Reflecting on the 20th Anniversary of 9/11
O’Neill and Associates Vice Chairman John Cahill provides his thoughts and reflections on the tragic events of September 11, 2001. Mr. Cahill participated in the Massachusetts Port Authority effort to gain federal approval of its $143 million reimbursement from the Transportation Security Administration based upon its first in the nation baggage security system immediately following the attacks of September 11.
There are distinct moments that change the course of history. Some are uniquely American, and others send out waves that alter the tides of the world. These moments live in our collective consciousness, set in stone and memorialized by where we were, who was by our side, and what we were doing when we first heard the news.
It was early Tuesday morning when I arrived at the Beacon Street office of O’Neill and Associates. I planned to be in Montreal for an annual International conference of airports with my peers and colleagues from the Massachusetts Port Authority, the owner and operator of Logan International Airport just over 2 miles from my office. However, the busy return of the House and Senate from their August recess in the first weeks of September 2001 kept me in Boston for a day that remains ingrained in the minds of millions of Americans. Then calls began flooding in.
Reflecting on the morning of September 11th, the loss of 2,977 lives, the days, weeks, and months that followed, and the permanent alteration of how we view the world in which we exist, I remember the silent skies and attempts to fathom what may come next. After twenty years have passed, the initial moments still play in my mind and subsequently shaped the actions taken in the challenging months that concluded 2001.
In due course, it became clear that all voices had to be recognized while shaping the policies that would prove to define our new millennium and to answer questions we never thought would have to be asked. How do we equip ourselves for a future written in the wake of this tremendous tragedy? We got to work. It was almost October by the time that I was able to get back to DC. And, as I sat across the table from the Former Senator from Massachusetts, John Kerry, he reiterated the importance of the task at hand – this was not going to be easy. It would require thoughtful consideration of every variable.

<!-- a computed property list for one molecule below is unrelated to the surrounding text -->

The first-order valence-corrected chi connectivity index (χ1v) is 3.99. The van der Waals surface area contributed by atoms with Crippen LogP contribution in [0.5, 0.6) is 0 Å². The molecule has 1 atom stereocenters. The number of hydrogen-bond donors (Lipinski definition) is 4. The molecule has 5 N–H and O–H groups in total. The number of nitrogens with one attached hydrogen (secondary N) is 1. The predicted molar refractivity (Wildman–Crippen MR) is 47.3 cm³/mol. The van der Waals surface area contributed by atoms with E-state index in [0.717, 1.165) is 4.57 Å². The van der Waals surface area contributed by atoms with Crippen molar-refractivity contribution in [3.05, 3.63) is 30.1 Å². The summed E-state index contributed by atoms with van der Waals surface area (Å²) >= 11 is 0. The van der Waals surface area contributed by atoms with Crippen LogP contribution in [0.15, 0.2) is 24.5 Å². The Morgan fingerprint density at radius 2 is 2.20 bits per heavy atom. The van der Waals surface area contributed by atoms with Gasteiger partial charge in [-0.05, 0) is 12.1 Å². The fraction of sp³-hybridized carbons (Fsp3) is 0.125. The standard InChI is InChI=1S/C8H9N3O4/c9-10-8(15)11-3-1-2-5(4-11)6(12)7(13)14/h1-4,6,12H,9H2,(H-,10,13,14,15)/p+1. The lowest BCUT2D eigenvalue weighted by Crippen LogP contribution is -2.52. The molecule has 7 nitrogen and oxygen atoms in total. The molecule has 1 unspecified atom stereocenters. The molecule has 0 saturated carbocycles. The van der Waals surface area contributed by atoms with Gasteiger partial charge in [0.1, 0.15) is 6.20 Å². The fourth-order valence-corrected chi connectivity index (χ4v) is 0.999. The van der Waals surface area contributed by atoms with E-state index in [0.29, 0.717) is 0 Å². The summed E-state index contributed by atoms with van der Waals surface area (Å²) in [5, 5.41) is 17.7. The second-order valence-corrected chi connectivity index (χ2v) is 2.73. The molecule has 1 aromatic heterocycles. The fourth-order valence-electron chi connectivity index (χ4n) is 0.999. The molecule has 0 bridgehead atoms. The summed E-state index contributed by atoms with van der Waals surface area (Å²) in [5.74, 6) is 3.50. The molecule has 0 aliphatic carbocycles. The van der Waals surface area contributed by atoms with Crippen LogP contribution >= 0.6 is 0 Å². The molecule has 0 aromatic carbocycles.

My role quickly became ensuring that the voice of MassPort, and in turn that of all port authorities, was heard and understood in the formation of new guidelines, new measures, and advances in the future of airport security and national security. Our close relationships within the United States Department of Transportation proved helpful as we forged a commitment to provide MassPort with enough federal aid to procure state-of-the-art security equipment. This effort created a model for ports across the country, even a year a half before the Department of Homeland Security came into existence. By June 2002, Logan International Airport was the first in the United States to implement an in-line bag screening process fully approved by the TSA.
This tragedy brought America together to listen and process the stories of victims and survivors and understand the path forward. It brought policymakers together to find common ground, ensuring that an attack of this magnitude would never happen again.
To commemorate this important anniversary, I was honored to participate in a conversation with Tom Kinton, the Massachusetts Port Authority Director of Aviation, on September 11th and CEO from 2006 to 2011. It was powerful to reflect with my friend on our conversations and remember the historical aftermath of that September day. To hear more of these stories and learn about the actions taken following the attacks on September 11th, watch the O’Neill and Associates podcast, OA on Air—Federal Insight, on YouTube here or listen through Apple or Soundcloud.